Cooking is the root of all evil

If we hadn’t learned to roast meat, many of society's ills would never have happened.

The evil that chefs do lives after them. Until his death on 24 June, the Galapagos turtle known as Lonesome George was the rarest creature in the world, his forebears hunted to oblivion by hungry sailors.
 
Then there is the deadening legacy of the Rio+20 summit – an “epic failure”, as Greenpeace put it. We might not be eating rare species to the brink of extinction any longer but, as a result of our activities, climate change will drive many species to their doom. And it is clear that the chefs are to blame for this, too.
 
To see why, we have to take a closer look at the human brain. In order to harness resources that ensure our survival, human beings have learned a range of skills that makes us uniquely dangerous. We learned how to domesticate animals, tame wild land for agriculture, build cities and design and construct machines for rapid travel over vast distances.
 
It takes extraordinary cognitive abilities to pull all this off. Which makes it all the more remarkable that the human brain is not particularly unusual. An analysis published in the 25 June edition of the Proceedings of the National Academy of Sciences of the United States of America shows that a human being’s brain is just a scaled-up version of the generic primate brain.
 
The human brain has about 85 billion of the glial cells that provide a scaffold for the information-processing neuron cells – of which there are roughly 86 billion. This is the same ratio of processing cells to support cells as found in other primate brains. The common report of ten (sometimes 50) times as many neurons as support cells is false.
 
Then there is the claim that the human cerebral cortex, the outer covering of grey matter, is particularly rich in neurons. It is not: the ratio of normal, cerebellar neurons to cortical neurons is the same in human beings as in every other mammal, adjusting for how the density of neurons varies with brain size. 
 
Brain size does differ wildly across nature. But many creatures have large brains only because they have large neurons; a tenfold increase in the number of neurons in a rodent cortex results in a fiftyfold increase in brain size. Primates, on the other hand, pack small neurons: ten times as many neurons give a brain only ten times bigger.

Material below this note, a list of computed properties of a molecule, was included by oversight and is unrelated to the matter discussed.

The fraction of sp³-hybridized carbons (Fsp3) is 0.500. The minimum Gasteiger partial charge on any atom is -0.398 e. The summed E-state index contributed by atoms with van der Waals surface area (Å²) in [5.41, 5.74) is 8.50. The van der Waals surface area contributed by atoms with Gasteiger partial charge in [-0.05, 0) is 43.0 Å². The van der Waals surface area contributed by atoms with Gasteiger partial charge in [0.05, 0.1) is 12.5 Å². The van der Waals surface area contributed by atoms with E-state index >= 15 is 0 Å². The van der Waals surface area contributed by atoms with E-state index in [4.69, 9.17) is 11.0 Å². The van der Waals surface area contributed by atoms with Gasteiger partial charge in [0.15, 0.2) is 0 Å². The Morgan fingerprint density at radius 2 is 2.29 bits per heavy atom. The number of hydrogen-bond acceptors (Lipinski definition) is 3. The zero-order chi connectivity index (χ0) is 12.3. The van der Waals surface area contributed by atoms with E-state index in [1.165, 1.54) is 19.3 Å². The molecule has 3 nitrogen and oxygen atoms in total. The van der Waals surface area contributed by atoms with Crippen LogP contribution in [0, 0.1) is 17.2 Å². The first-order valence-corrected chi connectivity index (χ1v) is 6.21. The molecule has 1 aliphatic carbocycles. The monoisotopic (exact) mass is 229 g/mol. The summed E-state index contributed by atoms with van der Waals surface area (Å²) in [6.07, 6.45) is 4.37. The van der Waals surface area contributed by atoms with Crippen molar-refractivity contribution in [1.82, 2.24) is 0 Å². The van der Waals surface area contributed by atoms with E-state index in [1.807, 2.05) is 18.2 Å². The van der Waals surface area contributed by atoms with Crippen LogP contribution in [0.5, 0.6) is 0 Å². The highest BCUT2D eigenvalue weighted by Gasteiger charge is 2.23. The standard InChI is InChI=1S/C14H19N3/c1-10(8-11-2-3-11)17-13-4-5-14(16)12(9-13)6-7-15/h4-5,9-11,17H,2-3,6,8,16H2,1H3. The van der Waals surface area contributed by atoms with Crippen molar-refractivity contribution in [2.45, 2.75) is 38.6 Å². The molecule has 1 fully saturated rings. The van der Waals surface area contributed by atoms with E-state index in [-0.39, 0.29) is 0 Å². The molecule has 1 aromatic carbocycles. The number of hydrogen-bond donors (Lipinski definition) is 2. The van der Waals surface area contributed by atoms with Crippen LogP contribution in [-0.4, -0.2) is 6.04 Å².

Basically, our advanced cognitive abilities arose because we have packed the largest number of neurons into one network. Our brain size seems to have crossed a threshold, a tipping point that switches on the kind of innovative thinking that launches technological development on a scale that can change a planet.
 

Meat is murder

 
The thing is that those extra neurons use up a lot of calories, calories to which the great apes can’t get access. Neither could the earliest human beings. But somewhere in early human evolution, we managed to find the extra few hundred kilocalories a day necessary for our brain expansion. How did we do it? By harnessing fire. Put simply, cooked food yields much more energy than raw.
 
So, it was the first chefs who created the modern human – and all the devastation its brain has unleashed. The cooking of Galapagos turtles was only the final act of the chefs; without the first of their kind, Lonesome George would not have been lonesome at all. If we hadn’t learned to cook, we would never have been able to come up with the means of global travel, prompting us to look for food in far-off places.
 
Without roasted meat, there would have been no Industrial Revolution, no devastation of swaths of Planet Earth’s animal and plant species, no catastrophic climate change. The politicians are off the hook – bring me the head of Jamie Oliver. 
 
Michael Brooks’s “Free Radicals: the Secret Anarchy of Science” is published by Profile Books (£12.99)
 
From global warming to extinction: modern problems come down to meat. Photograph: Getty Images

Michael Brooks holds a PhD in quantum physics. He writes a weekly science column for the New Statesman, and his most recent book is At the Edge of Uncertainty: 11 Discoveries Taking Science by Surprise.

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Paul Auster's 4 3 2 1 is by turns rewarding and maddening – just like life

Auster’s epic new novel of immigration, politics and consciousness is rich but imperfect.

It’s a cliché, or a joke: the immigrant who arrives in the New World from the Old Country, to be greeted by an official who promptly renames him, mishearing the strange tongue that the arrival speaks. Paul Auster’s new novel begins: “According to family legend, Ferguson’s grandfather departed on foot from his native city of Minsk with one hundred rubles sewn into the lining of his jacket, travelled west to Hamburg through Warsaw and Berlin, and then booked passage on a ship called the Empress of China, which crossed the Atlantic in rough winter storms and sailed into New York Harbor on the first day of the twentieth century.”